I haven’t seen a shooting star in a long time, but last night when I let the dog out I looked up at just the right moment. After a long, busy day, the blaze of that meteor was a gift; a reminder to take a deep breath and enjoy the beauty of the night sky. Teasdale describes the sight perfectly in “The Falling Star,” a poem I discovered years ago in Nancy Larrick’s anthology, Piping Down the Valleys Wild.

Laura Purdie Salas is hosting the Poetry Friday Round Up on her blog today. Be sure to stop by to find out about her wonderful new project, 30 Painless Classroom Poems: What’s Inside? Poems to Explore the Park.

Slice of Life: Between the Words

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“What we learn with pleasure we never forget.”

Alfred Mercier

When I was 7 or 8, my grandparents took me to a performance of the U.S. Navy Band. This was a huge thrill, as I’d never been to a live concert before. I can remember sitting in the audience, being mesmerized by the music. I was amazed that the sounds I was hearing were being created by the people and the instruments on the stage before me.

The memory of that night came back to me as I listened to Krista Tippett interview Yo-Yo Ma on her radio program, “On Being” over the weekend. During their discussion, Mr. Ma explained his “philosophy of curiosity about life and of performance as hospitality.” As I listened to this wise and generous man, it occurred to me that many of his ideas about music applied to education, and that infusing our teaching with them would make our classrooms better places.

Mr. Ma talked about the necessity of being flexible with plans. “The plan is always going to change. And you need to make sure that the audience is always the most important person in the room.” Such simple advice. It’s one of the most essential lessons I learned as a beginning teacher. Yet, in the day-to-day deluge of SLO’s, standards, testing, etc., I sometimes have to remind myself that the children at the heart of my plans are the most important people in the room.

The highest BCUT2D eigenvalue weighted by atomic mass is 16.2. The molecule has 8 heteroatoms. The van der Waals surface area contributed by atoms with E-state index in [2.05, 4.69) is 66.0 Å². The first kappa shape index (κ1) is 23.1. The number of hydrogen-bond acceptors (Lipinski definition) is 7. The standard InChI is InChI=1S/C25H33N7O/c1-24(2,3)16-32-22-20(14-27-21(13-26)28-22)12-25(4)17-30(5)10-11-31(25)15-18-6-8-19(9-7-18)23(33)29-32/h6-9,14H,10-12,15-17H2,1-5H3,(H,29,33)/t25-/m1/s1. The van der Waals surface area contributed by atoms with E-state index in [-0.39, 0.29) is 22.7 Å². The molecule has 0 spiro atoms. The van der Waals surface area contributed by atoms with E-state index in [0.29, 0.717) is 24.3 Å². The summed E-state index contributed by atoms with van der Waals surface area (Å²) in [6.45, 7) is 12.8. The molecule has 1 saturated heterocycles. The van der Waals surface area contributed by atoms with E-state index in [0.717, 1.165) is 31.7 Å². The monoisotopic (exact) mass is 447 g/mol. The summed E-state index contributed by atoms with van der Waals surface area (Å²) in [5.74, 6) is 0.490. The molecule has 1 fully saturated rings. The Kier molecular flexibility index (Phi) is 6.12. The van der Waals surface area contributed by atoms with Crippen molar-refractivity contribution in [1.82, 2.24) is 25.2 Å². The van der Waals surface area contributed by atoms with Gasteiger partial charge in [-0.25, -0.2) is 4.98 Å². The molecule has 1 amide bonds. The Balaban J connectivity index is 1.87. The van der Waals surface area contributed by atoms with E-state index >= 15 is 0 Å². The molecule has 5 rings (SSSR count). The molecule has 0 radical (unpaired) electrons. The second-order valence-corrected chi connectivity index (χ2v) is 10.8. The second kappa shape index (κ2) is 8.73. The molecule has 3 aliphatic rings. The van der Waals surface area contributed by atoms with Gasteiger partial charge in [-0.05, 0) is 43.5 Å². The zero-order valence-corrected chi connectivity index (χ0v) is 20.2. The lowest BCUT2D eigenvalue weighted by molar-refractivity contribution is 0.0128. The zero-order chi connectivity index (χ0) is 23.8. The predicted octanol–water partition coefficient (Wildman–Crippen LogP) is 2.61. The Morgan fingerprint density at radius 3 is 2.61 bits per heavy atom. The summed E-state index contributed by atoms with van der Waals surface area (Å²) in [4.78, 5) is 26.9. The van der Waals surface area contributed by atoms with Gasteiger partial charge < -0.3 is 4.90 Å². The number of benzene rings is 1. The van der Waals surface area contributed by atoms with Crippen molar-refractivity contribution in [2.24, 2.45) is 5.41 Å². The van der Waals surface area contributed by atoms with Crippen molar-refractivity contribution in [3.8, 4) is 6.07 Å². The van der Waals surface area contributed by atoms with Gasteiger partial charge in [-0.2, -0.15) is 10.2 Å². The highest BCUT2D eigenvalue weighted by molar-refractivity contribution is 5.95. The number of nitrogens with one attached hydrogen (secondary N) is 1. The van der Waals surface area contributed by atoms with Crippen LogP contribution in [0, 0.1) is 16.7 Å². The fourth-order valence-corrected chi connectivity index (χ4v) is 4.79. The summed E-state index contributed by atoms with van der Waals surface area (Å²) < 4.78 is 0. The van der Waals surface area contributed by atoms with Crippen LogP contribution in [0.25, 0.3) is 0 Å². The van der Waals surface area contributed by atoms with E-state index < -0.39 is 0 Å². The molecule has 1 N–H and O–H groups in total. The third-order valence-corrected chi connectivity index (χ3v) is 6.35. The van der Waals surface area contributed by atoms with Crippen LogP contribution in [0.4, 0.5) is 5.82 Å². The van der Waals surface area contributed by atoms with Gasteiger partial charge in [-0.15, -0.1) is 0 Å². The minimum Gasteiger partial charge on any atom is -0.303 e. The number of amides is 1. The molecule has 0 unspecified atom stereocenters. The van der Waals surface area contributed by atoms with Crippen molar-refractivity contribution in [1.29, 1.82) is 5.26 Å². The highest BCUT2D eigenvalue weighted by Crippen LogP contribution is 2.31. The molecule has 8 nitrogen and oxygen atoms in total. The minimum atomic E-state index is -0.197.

Earlier this year, Mr. Ma was honored with the Fred Rogers Legacy Award. When asked about this, he recalled a conversation with Fred Rogers: “…do you know what a present that is, when you play something for somebody? It’s just like giving them a present.” To me, this captures what is at the heart of the interaction between teacher and student—I want to share this precious gift with you. Everything we share with our students should be selected with the care and thoughtfulness we put into choosing gifts. For, as Mr. Ma also said, “When you receive something that’s living, that goes inside you, because it becomes your own.” I want my students to own the stories we share and the lessons they learn when we’re together.

When Ms. Tippet asked him to describe his idea about beauty, Mr. Ma explained that he thinks of beauty as “an encapsulation of a lot of different things in a certain moment” and  “…when that encapsulated form is received, there’s a moment of reception and cognition of the thing that is, in some ways, startling.” This was the feeling I had sitting in that auditorium so many years ago, listening to the “music between the notes.” The wonder and joy within me at “that moment when something [was] transferred…a transfer of life,” seemed like a miracle to me. I’ve seen this same joy on a child’s face at that moment when she realizes that she has read a word or a sentence or a book. When she discovers the magic between those words. These are the moments of beauty that I strive for each day.

Thank you, as always, to StaceyTaraDanaBetsyAnna, and Beth for hosting Slice of Life each Tuesday. Be sure to visit Two Writing Teachers to read more Slice of Life posts.

Poetry Friday: Whispers